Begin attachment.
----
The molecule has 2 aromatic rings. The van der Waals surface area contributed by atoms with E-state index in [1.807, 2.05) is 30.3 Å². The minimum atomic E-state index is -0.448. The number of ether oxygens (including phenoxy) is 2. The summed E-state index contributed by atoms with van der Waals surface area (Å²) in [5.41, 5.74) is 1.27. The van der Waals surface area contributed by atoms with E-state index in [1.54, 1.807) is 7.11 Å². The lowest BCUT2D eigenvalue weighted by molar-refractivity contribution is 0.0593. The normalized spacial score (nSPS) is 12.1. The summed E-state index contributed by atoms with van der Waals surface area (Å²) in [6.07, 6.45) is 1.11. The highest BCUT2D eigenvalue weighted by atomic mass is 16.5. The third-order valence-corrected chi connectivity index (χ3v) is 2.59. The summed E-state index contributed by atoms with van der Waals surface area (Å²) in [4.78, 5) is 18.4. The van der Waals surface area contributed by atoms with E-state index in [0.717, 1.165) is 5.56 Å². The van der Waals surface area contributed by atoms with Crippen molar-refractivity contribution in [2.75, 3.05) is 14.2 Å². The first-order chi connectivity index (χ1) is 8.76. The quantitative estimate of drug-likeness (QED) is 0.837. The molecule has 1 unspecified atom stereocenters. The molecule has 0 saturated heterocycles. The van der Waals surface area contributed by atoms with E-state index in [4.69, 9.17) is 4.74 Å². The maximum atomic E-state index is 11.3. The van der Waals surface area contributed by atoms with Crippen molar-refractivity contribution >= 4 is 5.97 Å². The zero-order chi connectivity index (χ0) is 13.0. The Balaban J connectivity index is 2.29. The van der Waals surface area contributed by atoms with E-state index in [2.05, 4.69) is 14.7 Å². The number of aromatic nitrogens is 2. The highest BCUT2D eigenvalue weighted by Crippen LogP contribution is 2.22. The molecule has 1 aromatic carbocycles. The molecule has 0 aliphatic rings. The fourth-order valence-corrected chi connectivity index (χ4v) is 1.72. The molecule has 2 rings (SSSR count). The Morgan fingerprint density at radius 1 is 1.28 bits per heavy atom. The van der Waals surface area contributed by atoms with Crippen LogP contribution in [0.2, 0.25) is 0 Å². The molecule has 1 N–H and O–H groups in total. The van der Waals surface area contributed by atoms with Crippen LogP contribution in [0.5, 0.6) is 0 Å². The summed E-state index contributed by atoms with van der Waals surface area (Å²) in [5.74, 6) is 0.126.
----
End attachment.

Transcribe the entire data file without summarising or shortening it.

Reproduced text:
The molecule has 2 aromatic rings. The van der Waals surface area contributed by atoms with E-state index in [1.807, 2.05) is 30.3 Å². The minimum atomic E-state index is -0.448. The number of ether oxygens (including phenoxy) is 2. The summed E-state index contributed by atoms with van der Waals surface area (Å²) in [5.41, 5.74) is 1.27. The van der Waals surface area contributed by atoms with E-state index in [1.54, 1.807) is 7.11 Å². The lowest BCUT2D eigenvalue weighted by molar-refractivity contribution is 0.0593. The normalized spacial score (nSPS) is 12.1. The summed E-state index contributed by atoms with van der Waals surface area (Å²) in [6.07, 6.45) is 1.11. The highest BCUT2D eigenvalue weighted by atomic mass is 16.5. The third-order valence-corrected chi connectivity index (χ3v) is 2.59. The summed E-state index contributed by atoms with van der Waals surface area (Å²) in [4.78, 5) is 18.4. The van der Waals surface area contributed by atoms with E-state index in [0.717, 1.165) is 5.56 Å². The van der Waals surface area contributed by atoms with Crippen molar-refractivity contribution in [2.75, 3.05) is 14.2 Å². The first-order chi connectivity index (χ1) is 8.76. The quantitative estimate of drug-likeness (QED) is 0.837. The molecule has 1 unspecified atom stereocenters. The molecule has 0 saturated heterocycles. The van der Waals surface area contributed by atoms with E-state index in [4.69, 9.17) is 4.74 Å². The maximum atomic E-state index is 11.3. The van der Waals surface area contributed by atoms with Crippen molar-refractivity contribution >= 4 is 5.97 Å². The zero-order chi connectivity index (χ0) is 13.0. The Balaban J connectivity index is 2.29. The van der Waals surface area contributed by atoms with E-state index in [2.05, 4.69) is 14.7 Å². The number of aromatic nitrogens is 2. The highest BCUT2D eigenvalue weighted by Crippen LogP contribution is 2.22. The molecule has 1 aromatic carbocycles. The molecule has 0 aliphatic rings. The fourth-order valence-corrected chi connectivity index (χ4v) is 1.72. The molecule has 2 rings (SSSR count). The Morgan fingerprint density at radius 1 is 1.28 bits per heavy atom. The van der Waals surface area contributed by atoms with Crippen LogP contribution in [0.2, 0.25) is 0 Å². The molecule has 1 N–H and O–H groups in total. The van der Waals surface area contributed by atoms with Crippen LogP contribution in [0.5, 0.6) is 0 Å². The summed E-state index contributed by atoms with van der Waals surface area (Å²) in [5.74, 6) is 0.126.